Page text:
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ERIC Number: ED314804
Record Type: RIE
Publication Date: 1989-Nov
Pages: 36
Abstractor: N/A
Reference Count: N/A
Prosocial and Antisocial Interaction on Television: Conflict and Jealousy on Prime Time.
Comstock, Jamie; Strzyzewski, Krystyna
A study analyzed prime time television programs for the presence of interpersonal predicaments, specifically family conflict and situations involving jealousy, envy, and rivalry. The portrayal of these situations was evaluated according to relevant pro- and antisocial criteria. A total of 17 one-hour episodes and 24 half-hour episodes were obtained, yielding 41 programs or 29 total hours of televised interaction. Programs were classified as either drama, situation comedy, or night time soap. Primary characters were involved in a total of 255 conflict situations across 41 episodes of prime time television. Situations involving jealousy, envy, or rivalry were less frequent than conflict, yet still common with a total of 88 instances of these predicaments depicted. Results indicated that family conflict and the expression of jealousy are quite common in prime time television relationships and predominantly depicted in a prosocial manner across situation comedies, family dramas, and night time soaps. Gender differences were prevalent within the televised interaction patterns. Results suggest that television portrayal of conflictual interaction presents a mixed bag of potential effects. While a prosocial model for mothers and wives responding to their husbands is presented, siblings, wives initiating conflict, and husbands in general are depicted as using antisocial styles of conflictual interaction. With regard to the portrayal of jealousy, envy, and rivalry, findings indicated that a romantic involvement is the greatest threat to the jealous person; envy was most often over another's relationship; and rivalry most frequently occurred to obtain a "person". (Four tables of data are included and 52 references are attached.) (MG)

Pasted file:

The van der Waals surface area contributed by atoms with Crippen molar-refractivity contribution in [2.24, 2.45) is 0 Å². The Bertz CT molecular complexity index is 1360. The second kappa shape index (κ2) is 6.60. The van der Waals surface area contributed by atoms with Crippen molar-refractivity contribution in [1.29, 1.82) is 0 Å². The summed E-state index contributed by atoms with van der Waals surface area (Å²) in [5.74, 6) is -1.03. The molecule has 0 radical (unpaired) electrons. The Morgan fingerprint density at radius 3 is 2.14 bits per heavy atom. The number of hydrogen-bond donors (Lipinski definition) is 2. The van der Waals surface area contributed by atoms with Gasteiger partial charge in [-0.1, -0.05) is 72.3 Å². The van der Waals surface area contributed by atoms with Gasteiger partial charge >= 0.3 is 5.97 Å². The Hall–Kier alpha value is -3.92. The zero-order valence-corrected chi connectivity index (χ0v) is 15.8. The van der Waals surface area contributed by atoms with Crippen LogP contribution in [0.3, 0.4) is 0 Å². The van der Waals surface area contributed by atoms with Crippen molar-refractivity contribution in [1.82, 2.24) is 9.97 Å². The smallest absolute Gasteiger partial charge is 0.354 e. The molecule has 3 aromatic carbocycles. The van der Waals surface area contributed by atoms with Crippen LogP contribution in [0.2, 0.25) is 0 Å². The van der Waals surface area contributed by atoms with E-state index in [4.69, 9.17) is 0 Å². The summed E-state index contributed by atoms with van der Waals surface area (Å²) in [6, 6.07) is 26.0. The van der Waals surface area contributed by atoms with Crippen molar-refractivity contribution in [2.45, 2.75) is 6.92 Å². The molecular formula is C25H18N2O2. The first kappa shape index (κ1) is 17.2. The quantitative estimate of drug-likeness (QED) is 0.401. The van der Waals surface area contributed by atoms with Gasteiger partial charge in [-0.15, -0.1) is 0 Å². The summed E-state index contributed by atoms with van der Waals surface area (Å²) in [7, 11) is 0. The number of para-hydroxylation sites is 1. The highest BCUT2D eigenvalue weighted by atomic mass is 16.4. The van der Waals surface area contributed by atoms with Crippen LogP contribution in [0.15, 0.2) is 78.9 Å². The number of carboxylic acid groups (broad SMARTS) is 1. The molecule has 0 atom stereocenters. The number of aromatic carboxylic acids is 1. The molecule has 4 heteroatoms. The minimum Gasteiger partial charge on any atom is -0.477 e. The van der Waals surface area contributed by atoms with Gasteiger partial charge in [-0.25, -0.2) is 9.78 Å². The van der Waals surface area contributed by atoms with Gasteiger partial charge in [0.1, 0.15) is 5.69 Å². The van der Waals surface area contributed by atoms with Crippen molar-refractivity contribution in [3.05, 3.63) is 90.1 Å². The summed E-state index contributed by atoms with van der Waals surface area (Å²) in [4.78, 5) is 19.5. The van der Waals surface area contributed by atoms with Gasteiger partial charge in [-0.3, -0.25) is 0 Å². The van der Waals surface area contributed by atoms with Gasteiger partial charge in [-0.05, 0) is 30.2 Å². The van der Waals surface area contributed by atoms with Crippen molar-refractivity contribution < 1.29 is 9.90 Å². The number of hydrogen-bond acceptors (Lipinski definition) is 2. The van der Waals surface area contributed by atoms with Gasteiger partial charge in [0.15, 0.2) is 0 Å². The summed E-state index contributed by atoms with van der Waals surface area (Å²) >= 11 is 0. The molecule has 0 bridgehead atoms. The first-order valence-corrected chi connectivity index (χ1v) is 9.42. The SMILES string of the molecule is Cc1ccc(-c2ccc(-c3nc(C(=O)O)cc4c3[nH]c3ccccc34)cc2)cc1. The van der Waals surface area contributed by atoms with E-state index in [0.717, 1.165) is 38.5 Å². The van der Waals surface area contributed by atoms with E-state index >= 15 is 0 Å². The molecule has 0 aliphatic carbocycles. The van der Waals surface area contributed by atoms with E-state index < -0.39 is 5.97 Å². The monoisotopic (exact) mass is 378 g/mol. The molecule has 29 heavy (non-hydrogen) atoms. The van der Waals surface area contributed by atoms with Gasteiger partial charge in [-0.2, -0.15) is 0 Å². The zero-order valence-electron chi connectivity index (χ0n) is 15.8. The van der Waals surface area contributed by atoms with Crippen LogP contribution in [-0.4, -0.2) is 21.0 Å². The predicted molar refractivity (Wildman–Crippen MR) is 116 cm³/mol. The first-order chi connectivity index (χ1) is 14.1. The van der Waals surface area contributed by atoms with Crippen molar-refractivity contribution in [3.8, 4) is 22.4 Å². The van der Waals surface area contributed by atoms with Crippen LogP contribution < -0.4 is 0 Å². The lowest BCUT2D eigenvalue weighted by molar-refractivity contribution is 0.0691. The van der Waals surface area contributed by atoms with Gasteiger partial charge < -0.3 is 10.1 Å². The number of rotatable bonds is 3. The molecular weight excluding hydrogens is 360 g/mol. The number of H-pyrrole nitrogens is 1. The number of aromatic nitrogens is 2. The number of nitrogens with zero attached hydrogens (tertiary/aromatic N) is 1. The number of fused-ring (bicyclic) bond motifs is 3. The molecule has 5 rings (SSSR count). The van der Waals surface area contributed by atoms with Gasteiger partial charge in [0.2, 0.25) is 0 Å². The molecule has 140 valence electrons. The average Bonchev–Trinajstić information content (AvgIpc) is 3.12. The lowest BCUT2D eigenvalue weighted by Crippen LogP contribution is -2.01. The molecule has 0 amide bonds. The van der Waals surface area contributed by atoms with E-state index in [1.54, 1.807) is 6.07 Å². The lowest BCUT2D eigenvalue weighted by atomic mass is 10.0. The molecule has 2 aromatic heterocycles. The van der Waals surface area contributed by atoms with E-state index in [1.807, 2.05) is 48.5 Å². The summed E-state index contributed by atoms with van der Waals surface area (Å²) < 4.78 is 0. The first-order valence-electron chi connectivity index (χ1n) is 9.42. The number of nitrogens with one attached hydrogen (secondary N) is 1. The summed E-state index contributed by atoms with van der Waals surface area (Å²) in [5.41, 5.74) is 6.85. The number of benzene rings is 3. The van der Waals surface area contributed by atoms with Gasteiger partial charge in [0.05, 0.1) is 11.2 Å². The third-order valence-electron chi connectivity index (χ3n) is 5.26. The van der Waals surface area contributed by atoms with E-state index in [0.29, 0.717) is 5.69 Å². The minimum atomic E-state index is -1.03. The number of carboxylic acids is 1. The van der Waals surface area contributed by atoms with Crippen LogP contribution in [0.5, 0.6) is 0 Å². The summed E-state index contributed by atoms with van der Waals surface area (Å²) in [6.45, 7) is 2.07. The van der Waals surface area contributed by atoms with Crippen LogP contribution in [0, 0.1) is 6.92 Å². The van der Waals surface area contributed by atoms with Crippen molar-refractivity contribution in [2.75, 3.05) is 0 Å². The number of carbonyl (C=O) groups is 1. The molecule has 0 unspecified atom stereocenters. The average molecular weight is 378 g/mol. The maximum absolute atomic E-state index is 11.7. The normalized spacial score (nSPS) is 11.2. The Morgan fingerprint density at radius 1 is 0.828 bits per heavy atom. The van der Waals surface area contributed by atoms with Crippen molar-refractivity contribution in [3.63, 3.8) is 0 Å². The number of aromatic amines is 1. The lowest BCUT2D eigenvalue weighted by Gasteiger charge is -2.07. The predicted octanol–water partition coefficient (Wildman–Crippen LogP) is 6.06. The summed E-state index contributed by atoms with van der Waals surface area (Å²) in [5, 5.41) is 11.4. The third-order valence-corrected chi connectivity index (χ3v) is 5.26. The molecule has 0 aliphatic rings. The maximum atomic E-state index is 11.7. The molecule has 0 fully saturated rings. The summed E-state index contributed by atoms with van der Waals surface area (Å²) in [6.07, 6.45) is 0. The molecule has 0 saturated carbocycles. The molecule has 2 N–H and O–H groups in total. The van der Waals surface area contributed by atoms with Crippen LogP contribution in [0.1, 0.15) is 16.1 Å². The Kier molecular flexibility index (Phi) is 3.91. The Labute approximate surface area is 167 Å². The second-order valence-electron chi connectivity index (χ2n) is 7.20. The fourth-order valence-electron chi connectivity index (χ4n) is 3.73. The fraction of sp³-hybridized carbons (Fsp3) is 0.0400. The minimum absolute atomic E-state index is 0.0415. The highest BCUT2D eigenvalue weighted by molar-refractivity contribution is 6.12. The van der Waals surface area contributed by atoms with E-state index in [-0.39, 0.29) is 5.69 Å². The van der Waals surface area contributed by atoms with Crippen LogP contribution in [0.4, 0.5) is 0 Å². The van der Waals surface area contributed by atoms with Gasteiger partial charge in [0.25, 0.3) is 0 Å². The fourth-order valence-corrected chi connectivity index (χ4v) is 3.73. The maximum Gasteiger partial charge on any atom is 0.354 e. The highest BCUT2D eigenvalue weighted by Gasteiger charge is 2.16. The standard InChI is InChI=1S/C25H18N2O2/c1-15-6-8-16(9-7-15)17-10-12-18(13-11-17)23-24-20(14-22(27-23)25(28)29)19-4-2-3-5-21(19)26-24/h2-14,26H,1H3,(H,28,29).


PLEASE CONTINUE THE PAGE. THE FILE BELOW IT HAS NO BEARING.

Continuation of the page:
Publication Type: Speeches/Meeting Papers; Reports - Research
Education Level: N/A
Audience: N/A
Language: English
Sponsor: N/A
Authoring Institution: N/A
Note: Revised version of the paper presented at the Annual Meeting of the Speech Communication Association (75th, San Francisco, CA, November 18-21, 1989).